WEALTHTECH INSIDER: You Still Need Fixed Income—Here’s Four Tips for Investing


In many ways, it’s a miserable time for fixed income investors—but it’s not time to give up.

Historically, low interest rates kept the annual returns of most low-risk bonds under 2% for over a decade, but inflation and a heating economy are sending rates back up—which means the value of bonds already issued is dropping.

At the same time, inflation is eating away at the value of the income provided by bonds, said Thomas K.R. Wilson, head of wealth advisory at Brinker Capital, during “In Market Perspectives: The Importance of Fixed Income,” a recent webinar from Orion Advisor Services.

“There was a very unusual period where both stock returns and fixed income returns were negative, causing investors to question the importance of fixed income in their portfolios,” said Wilson. “There have only been 19 times where you’ve had this occurrence, and it can potentially be associated with or lead into a recession.”

Environment aside, the two primary reasons to own fixed income remain the same, said Wilson: capital preservation and stability.

Core fixed income still serves as a hedge against equity market drawdowns, said Amy Magnotta, head of discretionary portfolios at Brinker Capital. She illustrated that not only do bonds and stocks typically diverge during drawdowns, but when they move in correlation, bonds usually experience less of a drawdown than stocks.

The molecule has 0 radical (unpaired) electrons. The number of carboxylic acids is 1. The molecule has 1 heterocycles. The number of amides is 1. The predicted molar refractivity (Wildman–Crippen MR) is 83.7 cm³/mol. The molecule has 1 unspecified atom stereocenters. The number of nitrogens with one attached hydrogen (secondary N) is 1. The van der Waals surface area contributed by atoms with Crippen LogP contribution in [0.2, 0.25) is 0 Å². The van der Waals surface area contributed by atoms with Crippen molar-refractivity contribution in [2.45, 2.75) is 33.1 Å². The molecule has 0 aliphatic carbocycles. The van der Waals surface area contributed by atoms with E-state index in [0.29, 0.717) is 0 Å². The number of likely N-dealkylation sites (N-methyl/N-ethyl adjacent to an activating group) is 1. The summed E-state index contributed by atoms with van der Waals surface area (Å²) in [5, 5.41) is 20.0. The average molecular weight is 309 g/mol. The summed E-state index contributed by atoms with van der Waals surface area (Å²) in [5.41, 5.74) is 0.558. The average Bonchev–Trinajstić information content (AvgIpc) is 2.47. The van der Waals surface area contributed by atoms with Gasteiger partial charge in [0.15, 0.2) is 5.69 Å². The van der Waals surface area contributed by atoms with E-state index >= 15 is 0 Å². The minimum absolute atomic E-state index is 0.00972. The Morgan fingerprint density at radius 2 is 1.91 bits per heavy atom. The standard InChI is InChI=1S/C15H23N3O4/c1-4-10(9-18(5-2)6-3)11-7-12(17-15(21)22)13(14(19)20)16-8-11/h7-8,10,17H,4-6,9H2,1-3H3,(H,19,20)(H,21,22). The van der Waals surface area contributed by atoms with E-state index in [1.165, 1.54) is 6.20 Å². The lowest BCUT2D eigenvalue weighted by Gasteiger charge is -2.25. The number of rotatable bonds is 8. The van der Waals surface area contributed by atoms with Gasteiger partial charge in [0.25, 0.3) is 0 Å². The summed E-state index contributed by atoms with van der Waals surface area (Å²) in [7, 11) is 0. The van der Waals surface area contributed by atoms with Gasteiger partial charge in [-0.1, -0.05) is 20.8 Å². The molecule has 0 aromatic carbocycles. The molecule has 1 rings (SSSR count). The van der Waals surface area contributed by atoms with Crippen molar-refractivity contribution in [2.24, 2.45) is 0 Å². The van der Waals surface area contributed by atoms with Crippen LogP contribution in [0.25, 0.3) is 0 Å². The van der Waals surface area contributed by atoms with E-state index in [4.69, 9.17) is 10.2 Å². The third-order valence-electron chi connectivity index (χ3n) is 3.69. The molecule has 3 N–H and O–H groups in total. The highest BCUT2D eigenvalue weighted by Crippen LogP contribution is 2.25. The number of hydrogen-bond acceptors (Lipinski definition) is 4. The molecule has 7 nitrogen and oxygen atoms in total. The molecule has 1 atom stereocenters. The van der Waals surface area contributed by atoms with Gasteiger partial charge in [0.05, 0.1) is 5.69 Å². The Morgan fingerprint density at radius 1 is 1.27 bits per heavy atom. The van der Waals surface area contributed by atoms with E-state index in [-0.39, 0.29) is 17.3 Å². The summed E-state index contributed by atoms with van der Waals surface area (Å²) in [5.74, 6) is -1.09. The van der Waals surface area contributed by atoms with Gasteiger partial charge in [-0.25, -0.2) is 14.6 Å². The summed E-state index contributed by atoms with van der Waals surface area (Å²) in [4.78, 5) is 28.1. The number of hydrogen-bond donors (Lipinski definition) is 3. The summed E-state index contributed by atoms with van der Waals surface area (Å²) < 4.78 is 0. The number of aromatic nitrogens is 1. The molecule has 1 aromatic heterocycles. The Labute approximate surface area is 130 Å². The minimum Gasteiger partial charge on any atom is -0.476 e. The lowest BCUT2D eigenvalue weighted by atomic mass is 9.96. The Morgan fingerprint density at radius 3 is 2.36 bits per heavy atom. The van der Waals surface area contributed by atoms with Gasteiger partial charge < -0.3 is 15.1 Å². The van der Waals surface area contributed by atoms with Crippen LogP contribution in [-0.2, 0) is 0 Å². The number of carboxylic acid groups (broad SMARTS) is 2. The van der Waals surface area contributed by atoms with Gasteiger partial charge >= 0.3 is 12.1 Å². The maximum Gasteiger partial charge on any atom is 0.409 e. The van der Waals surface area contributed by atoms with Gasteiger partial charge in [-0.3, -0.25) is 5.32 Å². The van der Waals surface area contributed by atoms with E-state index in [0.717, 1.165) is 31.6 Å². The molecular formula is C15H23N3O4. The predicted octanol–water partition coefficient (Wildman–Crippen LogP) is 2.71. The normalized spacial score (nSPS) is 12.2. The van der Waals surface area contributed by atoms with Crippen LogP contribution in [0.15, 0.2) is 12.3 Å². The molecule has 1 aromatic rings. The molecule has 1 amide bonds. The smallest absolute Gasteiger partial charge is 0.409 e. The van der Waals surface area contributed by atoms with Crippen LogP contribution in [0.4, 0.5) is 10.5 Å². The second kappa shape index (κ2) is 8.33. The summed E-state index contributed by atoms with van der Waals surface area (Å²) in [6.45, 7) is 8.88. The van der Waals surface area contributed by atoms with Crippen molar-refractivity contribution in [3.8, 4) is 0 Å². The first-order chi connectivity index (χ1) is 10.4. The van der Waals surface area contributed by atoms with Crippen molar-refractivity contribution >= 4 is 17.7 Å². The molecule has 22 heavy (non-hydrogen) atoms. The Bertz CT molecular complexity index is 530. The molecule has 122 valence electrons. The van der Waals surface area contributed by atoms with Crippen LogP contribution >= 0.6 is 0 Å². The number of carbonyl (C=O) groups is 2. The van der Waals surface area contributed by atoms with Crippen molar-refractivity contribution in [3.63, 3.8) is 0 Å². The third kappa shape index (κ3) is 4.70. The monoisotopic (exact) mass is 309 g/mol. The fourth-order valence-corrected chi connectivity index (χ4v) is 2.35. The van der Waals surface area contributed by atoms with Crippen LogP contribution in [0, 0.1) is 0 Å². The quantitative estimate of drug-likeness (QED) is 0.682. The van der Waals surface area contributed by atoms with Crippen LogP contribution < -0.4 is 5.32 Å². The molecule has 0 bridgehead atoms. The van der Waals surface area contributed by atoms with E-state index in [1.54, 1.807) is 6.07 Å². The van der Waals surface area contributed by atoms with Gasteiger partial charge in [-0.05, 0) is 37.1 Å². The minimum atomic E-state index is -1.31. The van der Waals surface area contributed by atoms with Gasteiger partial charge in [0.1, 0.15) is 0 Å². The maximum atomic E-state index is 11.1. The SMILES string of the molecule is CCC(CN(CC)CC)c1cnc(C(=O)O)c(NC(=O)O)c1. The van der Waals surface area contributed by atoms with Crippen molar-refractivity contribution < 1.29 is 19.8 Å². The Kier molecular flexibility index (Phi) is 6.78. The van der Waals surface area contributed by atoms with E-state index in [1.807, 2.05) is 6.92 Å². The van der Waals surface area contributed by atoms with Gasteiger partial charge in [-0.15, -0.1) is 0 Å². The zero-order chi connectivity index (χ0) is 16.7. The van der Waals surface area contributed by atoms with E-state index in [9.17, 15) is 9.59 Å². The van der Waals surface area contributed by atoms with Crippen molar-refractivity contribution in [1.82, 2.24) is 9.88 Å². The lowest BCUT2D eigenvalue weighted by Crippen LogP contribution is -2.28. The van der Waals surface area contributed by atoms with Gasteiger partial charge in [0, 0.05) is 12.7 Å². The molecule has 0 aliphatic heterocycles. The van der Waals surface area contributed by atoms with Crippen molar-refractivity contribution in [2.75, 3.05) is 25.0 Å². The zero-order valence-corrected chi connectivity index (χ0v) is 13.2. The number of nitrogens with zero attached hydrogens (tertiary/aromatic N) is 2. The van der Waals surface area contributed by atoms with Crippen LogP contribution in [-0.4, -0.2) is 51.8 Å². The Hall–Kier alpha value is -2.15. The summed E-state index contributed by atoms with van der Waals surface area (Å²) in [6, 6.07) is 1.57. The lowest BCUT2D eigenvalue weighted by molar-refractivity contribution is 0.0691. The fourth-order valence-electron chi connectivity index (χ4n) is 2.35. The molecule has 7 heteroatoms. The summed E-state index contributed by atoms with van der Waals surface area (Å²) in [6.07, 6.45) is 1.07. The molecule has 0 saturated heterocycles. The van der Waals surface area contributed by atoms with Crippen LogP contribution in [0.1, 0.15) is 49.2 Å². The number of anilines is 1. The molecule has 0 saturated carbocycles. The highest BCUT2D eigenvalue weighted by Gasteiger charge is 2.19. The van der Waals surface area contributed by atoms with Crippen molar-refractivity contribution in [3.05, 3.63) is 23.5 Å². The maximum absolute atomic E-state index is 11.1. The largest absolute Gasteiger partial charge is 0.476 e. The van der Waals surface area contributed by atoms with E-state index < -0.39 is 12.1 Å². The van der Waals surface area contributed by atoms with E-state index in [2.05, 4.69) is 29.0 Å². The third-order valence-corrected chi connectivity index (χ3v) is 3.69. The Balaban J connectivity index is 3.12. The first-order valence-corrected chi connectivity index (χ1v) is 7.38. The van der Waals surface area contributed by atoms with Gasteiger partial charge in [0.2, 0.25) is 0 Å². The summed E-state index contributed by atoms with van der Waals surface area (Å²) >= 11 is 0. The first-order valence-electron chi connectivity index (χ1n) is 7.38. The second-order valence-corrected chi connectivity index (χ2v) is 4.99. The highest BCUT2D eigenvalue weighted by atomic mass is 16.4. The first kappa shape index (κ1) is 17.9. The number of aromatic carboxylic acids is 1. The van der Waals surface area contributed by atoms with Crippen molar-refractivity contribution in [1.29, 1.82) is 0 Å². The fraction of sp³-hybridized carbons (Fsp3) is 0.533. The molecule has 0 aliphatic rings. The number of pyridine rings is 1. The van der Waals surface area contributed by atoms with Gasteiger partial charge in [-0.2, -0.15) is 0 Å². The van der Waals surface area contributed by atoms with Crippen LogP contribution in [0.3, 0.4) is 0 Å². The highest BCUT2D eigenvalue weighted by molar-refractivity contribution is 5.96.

“In those environments where we have protracted negative returns in equities, fixed income offers positive returns and the ability to hedge market declines,” she said.

Short-Term Thinking, Long-Term Assets

Part of investors’ frustration with fixed income is due to short-termism, said Wilson.

“You can’t judge the equity market or a stock by one quarter, you need to own them for longer periods of time,” said Wilson. “I suppose that’s true about fixed income as well. Judging fixed income on one quarter alone won’t lead you to the best investment decisions.”

Magnotta noted that there are very few consecutive quarters where both fixed income and equity markets are negative.

The dispersion of returns in fixed income is also quite narrow over a period of several decades, with indexes like the Bloomberg Barclays Aggregate Fixed Income Index concentrating on quarterly returns between -3% and 6%, where as equity returns have a much wider dispersion.

“Predictability of returns is desirable when you are building a portfolio, especially for clients who are taking distributions from their accounts,” said Wilson.

Future and Present

Overall, Magnotta and Wilson were positive about the future of the economy and fixed income markets, with a few caveats. While interests are rising, they expect some short-term volatility offering opportunities to enter and exit positions. This volatility will be caused by continuing geopolitical threats that may lead to some uncertainty as to the future of interest rate policy.

Inflation will be persistent – despite what you may have heard.

“We’re not sure if it has peaked, but regardless it will stay elevated for some time,” Magnotta said.